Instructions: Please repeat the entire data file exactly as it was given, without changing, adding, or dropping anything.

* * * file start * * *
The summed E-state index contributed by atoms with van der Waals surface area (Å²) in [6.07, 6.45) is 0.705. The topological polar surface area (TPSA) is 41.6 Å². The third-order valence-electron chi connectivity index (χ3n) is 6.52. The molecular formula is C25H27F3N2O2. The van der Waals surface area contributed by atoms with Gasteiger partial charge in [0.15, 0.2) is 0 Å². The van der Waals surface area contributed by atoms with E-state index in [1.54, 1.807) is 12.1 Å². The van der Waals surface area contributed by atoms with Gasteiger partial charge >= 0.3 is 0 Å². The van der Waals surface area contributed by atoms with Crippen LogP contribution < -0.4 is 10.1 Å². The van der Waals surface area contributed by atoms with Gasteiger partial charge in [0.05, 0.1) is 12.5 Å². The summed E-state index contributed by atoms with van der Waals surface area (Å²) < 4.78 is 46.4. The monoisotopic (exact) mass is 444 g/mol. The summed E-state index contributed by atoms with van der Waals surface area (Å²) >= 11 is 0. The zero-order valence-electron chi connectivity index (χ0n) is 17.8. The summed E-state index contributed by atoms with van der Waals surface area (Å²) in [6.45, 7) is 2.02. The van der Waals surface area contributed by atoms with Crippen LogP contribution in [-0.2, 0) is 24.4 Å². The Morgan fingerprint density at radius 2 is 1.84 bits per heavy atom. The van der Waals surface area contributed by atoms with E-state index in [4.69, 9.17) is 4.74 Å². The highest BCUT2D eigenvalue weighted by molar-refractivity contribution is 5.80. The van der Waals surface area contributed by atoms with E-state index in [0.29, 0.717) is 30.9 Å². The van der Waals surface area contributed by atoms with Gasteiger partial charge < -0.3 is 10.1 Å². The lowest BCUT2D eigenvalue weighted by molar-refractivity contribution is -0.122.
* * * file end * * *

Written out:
The summed E-state index contributed by atoms with van der Waals surface area (Å²) in [6.07, 6.45) is 0.705. The topological polar surface area (TPSA) is 41.6 Å². The third-order valence-electron chi connectivity index (χ3n) is 6.52. The molecular formula is C25H27F3N2O2. The van der Waals surface area contributed by atoms with Gasteiger partial charge in [0.15, 0.2) is 0 Å². The van der Waals surface area contributed by atoms with E-state index in [1.54, 1.807) is 12.1 Å². The van der Waals surface area contributed by atoms with Gasteiger partial charge >= 0.3 is 0 Å². The van der Waals surface area contributed by atoms with Crippen LogP contribution < -0.4 is 10.1 Å². The van der Waals surface area contributed by atoms with Gasteiger partial charge in [0.05, 0.1) is 12.5 Å². The summed E-state index contributed by atoms with van der Waals surface area (Å²) < 4.78 is 46.4. The monoisotopic (exact) mass is 444 g/mol. The summed E-state index contributed by atoms with van der Waals surface area (Å²) >= 11 is 0. The zero-order valence-electron chi connectivity index (χ0n) is 17.8. The summed E-state index contributed by atoms with van der Waals surface area (Å²) in [6.45, 7) is 2.02. The van der Waals surface area contributed by atoms with Crippen LogP contribution in [-0.2, 0) is 24.4 Å². The Morgan fingerprint density at radius 2 is 1.84 bits per heavy atom. The van der Waals surface area contributed by atoms with E-state index in [4.69, 9.17) is 4.74 Å². The highest BCUT2D eigenvalue weighted by molar-refractivity contribution is 5.80. The van der Waals surface area contributed by atoms with E-state index in [0.29, 0.717) is 30.9 Å². The van der Waals surface area contributed by atoms with Gasteiger partial charge < -0.3 is 10.1 Å². The lowest BCUT2D eigenvalue weighted by molar-refractivity contribution is -0.122.